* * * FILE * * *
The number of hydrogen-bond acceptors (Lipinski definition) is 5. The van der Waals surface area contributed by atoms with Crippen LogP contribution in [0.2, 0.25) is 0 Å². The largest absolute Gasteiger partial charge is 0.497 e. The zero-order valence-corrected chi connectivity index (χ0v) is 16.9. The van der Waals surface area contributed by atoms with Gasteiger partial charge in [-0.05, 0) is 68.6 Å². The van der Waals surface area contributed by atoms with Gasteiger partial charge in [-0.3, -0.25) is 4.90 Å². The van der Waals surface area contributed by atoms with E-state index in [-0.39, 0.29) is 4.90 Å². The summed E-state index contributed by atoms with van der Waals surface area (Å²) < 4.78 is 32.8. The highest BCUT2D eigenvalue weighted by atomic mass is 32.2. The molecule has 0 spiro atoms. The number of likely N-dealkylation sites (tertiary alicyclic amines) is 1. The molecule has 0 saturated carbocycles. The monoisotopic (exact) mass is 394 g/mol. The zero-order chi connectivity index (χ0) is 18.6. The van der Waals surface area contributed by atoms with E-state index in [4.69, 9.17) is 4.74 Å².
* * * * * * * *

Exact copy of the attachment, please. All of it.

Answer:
The number of hydrogen-bond acceptors (Lipinski definition) is 5. The van der Waals surface area contributed by atoms with Crippen LogP contribution in [0.2, 0.25) is 0 Å². The largest absolute Gasteiger partial charge is 0.497 e. The zero-order valence-corrected chi connectivity index (χ0v) is 16.9. The van der Waals surface area contributed by atoms with Gasteiger partial charge in [-0.05, 0) is 68.6 Å². The van der Waals surface area contributed by atoms with Gasteiger partial charge in [-0.3, -0.25) is 4.90 Å². The van der Waals surface area contributed by atoms with E-state index in [-0.39, 0.29) is 4.90 Å². The summed E-state index contributed by atoms with van der Waals surface area (Å²) < 4.78 is 32.8. The highest BCUT2D eigenvalue weighted by atomic mass is 32.2. The molecule has 0 spiro atoms. The number of likely N-dealkylation sites (tertiary alicyclic amines) is 1. The molecule has 0 saturated carbocycles. The monoisotopic (exact) mass is 394 g/mol. The zero-order chi connectivity index (χ0) is 18.6. The van der Waals surface area contributed by atoms with E-state index in [4.69, 9.17) is 4.74 Å².